Working from home is a phenomenon that’s been around for quite some time. Some people absolutely love the freedom and flexibility it gives them while others don’t like that aspect of it because they prefer to work in a more controlled and structured environment. Well, for those who typically commute to the office for their jobs are now being forced into virtual work since the emergence of COVID-19. Some people are enjoying this opportunity and others are having a hard time getting adjusted.
The thing about working from home is that people do it for a number of reasons. Maybe you’re a stay-at-home parent who’s juggling your business and parenthood or maybe your office building is undergoing renovations that have forced all employees out temporarily. Whatever the case may be and whether you like working from home or not, there are ways to make sure you’re being just as productive at home as you would be in the office.
Being productive and getting your work done is your work goal at the end of the day, right? Of course, but that can sometimes be hard, especially if you don’t have all the necessary resources or tools or if you have constant distractions like your kids, pets, visitors, etc. All of those things can indeed make it hard to be productive working from home but it’s important to understand that staying healthy, physically and mentally, is just as important as getting your work done.
It’s all about creating those boundaries between home life and work life. Whether you’ve been working from home or are having a bit of a hard time getting adjusted to it due to the recent health crisis, here are some tips to keeping yourself physically and mentally healthy while working from home.
If you’re going to work from home, whether by choice or from recent circumstances, you’re going to need to set yourself up for success by creating a great home office. You’re going to need a comfortable desk and chair to enhance your posture and help you focus better, storage, and necessary supplies handy.
If you don’t have a home office, you want to at least have a designated area to dedicate to working. Most people who don’t have a designated office, use their kitchen tables as their designated work area because it can withstand their monitor/monitors, keyboard, and mouse as well as hold storage and other supplies.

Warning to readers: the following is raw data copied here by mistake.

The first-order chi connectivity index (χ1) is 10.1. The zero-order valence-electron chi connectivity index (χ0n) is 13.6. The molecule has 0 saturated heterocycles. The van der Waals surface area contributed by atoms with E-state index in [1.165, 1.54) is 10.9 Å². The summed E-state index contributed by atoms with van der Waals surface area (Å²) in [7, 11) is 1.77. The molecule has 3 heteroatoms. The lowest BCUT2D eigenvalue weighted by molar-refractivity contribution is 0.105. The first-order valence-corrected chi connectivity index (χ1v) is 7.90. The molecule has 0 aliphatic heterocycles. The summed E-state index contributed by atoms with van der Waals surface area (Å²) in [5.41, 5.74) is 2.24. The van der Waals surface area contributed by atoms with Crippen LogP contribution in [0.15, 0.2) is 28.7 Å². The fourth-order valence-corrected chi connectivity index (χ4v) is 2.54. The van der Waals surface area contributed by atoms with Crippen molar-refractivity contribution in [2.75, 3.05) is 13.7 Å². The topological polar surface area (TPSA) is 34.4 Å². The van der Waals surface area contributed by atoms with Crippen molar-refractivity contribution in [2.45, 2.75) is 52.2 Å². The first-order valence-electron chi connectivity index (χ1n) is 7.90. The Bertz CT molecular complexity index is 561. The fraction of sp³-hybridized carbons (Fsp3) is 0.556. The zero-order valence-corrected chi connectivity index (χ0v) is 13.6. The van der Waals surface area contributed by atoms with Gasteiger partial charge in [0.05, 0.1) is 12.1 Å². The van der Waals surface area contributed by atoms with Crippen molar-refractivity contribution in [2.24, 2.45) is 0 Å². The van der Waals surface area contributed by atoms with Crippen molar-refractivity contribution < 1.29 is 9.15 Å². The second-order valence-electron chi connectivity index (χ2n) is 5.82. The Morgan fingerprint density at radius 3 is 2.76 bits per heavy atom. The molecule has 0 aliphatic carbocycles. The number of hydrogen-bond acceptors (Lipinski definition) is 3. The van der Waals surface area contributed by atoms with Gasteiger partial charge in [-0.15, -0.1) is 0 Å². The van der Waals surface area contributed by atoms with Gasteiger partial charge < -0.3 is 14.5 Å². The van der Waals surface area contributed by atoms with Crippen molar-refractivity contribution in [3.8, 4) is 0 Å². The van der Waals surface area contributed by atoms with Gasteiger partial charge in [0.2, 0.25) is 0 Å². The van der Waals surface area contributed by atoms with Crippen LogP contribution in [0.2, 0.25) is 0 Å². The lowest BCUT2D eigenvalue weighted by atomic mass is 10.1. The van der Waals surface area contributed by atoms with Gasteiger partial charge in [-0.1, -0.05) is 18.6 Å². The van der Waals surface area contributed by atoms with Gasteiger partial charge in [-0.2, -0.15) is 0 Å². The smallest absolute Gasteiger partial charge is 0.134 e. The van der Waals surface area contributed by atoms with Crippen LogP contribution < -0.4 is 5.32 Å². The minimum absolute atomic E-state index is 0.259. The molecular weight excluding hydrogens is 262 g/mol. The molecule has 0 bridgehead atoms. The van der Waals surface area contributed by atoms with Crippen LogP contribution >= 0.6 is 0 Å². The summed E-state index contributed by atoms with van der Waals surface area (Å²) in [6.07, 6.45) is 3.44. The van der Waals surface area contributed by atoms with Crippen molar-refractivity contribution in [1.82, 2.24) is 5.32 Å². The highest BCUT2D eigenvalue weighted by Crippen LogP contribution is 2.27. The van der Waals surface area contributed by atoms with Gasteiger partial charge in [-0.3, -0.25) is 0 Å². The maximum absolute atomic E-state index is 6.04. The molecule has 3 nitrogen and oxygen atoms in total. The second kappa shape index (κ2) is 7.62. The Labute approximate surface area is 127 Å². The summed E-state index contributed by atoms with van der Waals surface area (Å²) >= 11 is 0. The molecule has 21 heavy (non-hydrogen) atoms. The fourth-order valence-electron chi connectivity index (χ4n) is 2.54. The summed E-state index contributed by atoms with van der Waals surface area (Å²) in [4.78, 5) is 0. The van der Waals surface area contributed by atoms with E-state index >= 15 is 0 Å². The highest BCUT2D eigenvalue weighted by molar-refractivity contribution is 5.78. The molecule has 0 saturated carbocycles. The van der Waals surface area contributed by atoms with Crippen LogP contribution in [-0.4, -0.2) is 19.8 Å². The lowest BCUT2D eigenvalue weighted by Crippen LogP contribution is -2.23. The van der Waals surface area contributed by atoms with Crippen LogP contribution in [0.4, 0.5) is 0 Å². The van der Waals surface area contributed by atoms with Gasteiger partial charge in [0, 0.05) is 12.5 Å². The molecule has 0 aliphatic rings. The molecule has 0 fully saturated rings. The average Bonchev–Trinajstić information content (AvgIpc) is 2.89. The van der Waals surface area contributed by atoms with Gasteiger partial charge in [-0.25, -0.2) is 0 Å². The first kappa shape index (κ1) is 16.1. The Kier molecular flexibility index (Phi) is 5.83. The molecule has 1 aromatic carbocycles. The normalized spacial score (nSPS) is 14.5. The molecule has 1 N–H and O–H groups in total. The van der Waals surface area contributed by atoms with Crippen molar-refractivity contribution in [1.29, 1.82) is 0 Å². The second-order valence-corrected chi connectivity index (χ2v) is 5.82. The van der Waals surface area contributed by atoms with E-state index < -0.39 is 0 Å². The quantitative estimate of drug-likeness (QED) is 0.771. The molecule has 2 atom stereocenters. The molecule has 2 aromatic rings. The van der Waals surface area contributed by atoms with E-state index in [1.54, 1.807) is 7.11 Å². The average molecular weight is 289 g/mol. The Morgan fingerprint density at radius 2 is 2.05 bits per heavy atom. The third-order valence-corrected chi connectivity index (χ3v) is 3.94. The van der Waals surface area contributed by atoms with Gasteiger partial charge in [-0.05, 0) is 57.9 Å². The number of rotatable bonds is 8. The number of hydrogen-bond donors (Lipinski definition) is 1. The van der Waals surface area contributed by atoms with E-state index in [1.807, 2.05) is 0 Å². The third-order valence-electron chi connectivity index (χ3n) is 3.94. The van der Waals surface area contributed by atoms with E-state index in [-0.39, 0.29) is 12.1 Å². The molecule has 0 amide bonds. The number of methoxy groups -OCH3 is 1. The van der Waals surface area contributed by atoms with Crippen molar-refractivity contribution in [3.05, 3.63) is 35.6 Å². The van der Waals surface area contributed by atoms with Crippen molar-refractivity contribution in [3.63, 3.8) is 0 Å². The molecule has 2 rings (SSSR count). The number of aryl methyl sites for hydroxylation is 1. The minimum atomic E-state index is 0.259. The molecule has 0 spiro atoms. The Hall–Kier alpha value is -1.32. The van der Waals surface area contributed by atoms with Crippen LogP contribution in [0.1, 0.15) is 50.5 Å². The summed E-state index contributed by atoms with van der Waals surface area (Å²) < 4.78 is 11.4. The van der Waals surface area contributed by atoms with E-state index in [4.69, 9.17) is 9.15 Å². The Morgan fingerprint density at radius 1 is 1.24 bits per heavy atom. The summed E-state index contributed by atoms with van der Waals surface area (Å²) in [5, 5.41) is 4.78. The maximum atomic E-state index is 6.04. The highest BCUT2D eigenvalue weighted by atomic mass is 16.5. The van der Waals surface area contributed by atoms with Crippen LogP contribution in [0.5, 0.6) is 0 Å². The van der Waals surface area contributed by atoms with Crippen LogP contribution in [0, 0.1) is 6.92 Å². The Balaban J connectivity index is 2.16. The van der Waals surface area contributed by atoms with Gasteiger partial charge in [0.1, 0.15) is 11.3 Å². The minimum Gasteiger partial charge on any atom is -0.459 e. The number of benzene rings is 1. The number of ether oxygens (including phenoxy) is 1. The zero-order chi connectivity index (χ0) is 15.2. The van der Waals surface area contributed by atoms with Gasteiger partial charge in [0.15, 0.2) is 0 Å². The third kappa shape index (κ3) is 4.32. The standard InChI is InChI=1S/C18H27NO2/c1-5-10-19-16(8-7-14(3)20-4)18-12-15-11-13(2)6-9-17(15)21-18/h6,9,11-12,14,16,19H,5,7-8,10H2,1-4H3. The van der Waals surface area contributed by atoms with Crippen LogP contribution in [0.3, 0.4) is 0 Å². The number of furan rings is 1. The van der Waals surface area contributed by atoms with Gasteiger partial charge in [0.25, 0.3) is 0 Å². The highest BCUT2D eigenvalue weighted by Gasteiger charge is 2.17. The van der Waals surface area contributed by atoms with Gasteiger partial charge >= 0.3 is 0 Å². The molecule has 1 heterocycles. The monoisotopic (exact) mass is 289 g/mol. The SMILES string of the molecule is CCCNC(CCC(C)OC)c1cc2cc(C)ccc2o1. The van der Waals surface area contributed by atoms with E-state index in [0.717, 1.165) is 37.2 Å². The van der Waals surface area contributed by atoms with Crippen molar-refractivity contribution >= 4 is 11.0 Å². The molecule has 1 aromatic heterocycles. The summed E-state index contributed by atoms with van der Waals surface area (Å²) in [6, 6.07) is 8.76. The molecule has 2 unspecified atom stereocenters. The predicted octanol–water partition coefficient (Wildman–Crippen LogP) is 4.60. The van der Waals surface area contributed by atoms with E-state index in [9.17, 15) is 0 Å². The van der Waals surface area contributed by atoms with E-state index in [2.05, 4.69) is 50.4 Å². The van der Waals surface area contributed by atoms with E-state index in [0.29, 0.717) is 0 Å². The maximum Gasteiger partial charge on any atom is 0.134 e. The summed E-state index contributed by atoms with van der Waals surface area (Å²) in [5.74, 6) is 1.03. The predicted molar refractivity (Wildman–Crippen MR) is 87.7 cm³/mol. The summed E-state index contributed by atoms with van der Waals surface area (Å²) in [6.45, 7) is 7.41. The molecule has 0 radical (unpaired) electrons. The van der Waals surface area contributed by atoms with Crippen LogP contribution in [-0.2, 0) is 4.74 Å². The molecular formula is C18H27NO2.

If normalcy, in reference to productivity, was one of your worrisome areas, all you have to do is maintain your normal work hours the same way you did as if you were going into the office. If you would normally clock-in at 8 am, then you may want to get up around 7:30 am to start brewing your coffee, turning on your computer(s), etc.
The idea is to understand that the only thing that’s changed is your location of work… You should most definitely try to maintain your normal work hours. If you work 8 am to 4:30 pm, then at 4:30 pm, you need to be clocking out from your job and shutting down your computer just like you would do if you were in the office.
Just because you’re working from home doesn’t mean you should neglect your scheduled breaks. When you were in the office, if you normally took a 15-minute break at 9:30 am, then you need to still take your 9 am 15-minute break working from home too. According to psychologytoday.com, taking breaks can significantly improve your productivity levels and enhance your focus.
Sometimes it’s helpful to have distracted breaks too. When you’ve sat in front of your computer for a few hours, it’s helpful to get distracted for a bit. Maybe you hired lawn care services in Kansas City for your lawn care needs on a rotating schedule… If they happen to be cutting your lawn while you’re working, that’s the perfect time to take a break and step outside to take in the smell of freshly cut grass.
What lots of people don’t know is that the smell of freshly cut grass can boost your mood and even help you to live longer and can do wonders towards your productivity working from home. The bottom line is that any kind of “distracted” break is fine but it’s recommended to not utilize social media as a “distracted” break simply because it’s another form of screen time… It’s just not the same type of screen time as looking at your computer. But ultimately, you have to do whatever will help clear your mind from work temporarily.
One of the biggest complaints people have about working from home is the isolation aspect of it. Some people enjoy office politics and banter between coworkers, regardless of whether it’s stupid or not… they simply enjoy the social aspect of it. Working from home takes that away, in a sense.
If you’re someone who enjoys the social aspect of a work environment, you still have the ability to be social with your coworkers, just not in a physical environment. With most telecommunications positions, they utilize some form of virtual communication through chats.
If you’re at home longing for your coworker buddies to talk to, shoot them a quick message saying hello and to see how their day is going. Sometimes that little message to check on each other is the very thing that will make your day better and to help you enjoy working from home a little bit more.